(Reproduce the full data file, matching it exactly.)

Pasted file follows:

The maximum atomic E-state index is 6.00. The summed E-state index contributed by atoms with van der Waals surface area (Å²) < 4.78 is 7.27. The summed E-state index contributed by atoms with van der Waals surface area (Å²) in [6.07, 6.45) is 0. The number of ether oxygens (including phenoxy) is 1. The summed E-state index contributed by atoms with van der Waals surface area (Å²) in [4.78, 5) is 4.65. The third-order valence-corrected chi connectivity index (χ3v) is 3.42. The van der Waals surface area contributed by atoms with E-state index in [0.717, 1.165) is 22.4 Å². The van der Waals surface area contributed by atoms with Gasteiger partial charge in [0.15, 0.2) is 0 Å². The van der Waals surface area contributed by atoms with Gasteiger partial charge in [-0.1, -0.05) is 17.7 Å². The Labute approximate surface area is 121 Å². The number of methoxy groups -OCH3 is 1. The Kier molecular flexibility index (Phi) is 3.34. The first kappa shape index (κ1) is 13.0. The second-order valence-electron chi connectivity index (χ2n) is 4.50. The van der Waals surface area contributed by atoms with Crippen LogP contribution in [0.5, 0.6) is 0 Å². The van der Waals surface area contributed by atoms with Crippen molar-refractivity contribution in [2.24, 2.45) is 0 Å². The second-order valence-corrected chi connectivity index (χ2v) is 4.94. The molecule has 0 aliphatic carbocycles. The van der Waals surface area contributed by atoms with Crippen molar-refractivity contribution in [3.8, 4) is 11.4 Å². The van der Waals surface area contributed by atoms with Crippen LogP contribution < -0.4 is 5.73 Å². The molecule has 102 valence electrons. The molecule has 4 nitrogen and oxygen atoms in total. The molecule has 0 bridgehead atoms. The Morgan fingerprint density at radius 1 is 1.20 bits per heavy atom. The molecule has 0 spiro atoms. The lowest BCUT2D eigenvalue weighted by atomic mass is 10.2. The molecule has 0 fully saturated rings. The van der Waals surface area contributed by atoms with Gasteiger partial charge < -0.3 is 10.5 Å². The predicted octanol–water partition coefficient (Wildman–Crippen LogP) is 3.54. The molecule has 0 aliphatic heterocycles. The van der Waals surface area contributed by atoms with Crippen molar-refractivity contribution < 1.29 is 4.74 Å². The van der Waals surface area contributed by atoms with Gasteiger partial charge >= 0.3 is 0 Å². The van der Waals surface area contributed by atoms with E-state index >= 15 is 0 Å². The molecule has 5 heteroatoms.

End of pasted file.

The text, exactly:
The maximum atomic E-state index is 6.00. The summed E-state index contributed by atoms with van der Waals surface area (Å²) < 4.78 is 7.27. The summed E-state index contributed by atoms with van der Waals surface area (Å²) in [6.07, 6.45) is 0. The number of ether oxygens (including phenoxy) is 1. The summed E-state index contributed by atoms with van der Waals surface area (Å²) in [4.78, 5) is 4.65. The third-order valence-corrected chi connectivity index (χ3v) is 3.42. The van der Waals surface area contributed by atoms with E-state index in [0.717, 1.165) is 22.4 Å². The van der Waals surface area contributed by atoms with Gasteiger partial charge in [0.15, 0.2) is 0 Å². The van der Waals surface area contributed by atoms with Gasteiger partial charge in [-0.1, -0.05) is 17.7 Å². The Labute approximate surface area is 121 Å². The number of methoxy groups -OCH3 is 1. The Kier molecular flexibility index (Phi) is 3.34. The first kappa shape index (κ1) is 13.0. The second-order valence-electron chi connectivity index (χ2n) is 4.50. The van der Waals surface area contributed by atoms with Crippen LogP contribution in [0.5, 0.6) is 0 Å². The van der Waals surface area contributed by atoms with Crippen molar-refractivity contribution in [2.24, 2.45) is 0 Å². The second-order valence-corrected chi connectivity index (χ2v) is 4.94. The molecule has 0 aliphatic carbocycles. The van der Waals surface area contributed by atoms with Crippen molar-refractivity contribution in [3.8, 4) is 11.4 Å². The van der Waals surface area contributed by atoms with Crippen LogP contribution < -0.4 is 5.73 Å². The molecule has 102 valence electrons. The molecule has 4 nitrogen and oxygen atoms in total. The molecule has 0 bridgehead atoms. The Morgan fingerprint density at radius 1 is 1.20 bits per heavy atom. The molecule has 0 spiro atoms. The lowest BCUT2D eigenvalue weighted by atomic mass is 10.2. The molecule has 0 fully saturated rings. The van der Waals surface area contributed by atoms with Gasteiger partial charge < -0.3 is 10.5 Å². The predicted octanol–water partition coefficient (Wildman–Crippen LogP) is 3.54. The molecule has 0 aliphatic heterocycles. The van der Waals surface area contributed by atoms with Crippen molar-refractivity contribution < 1.29 is 4.74 Å². The van der Waals surface area contributed by atoms with Gasteiger partial charge >= 0.3 is 0 Å². The van der Waals surface area contributed by atoms with E-state index >= 15 is 0 Å². The molecule has 5 heteroatoms.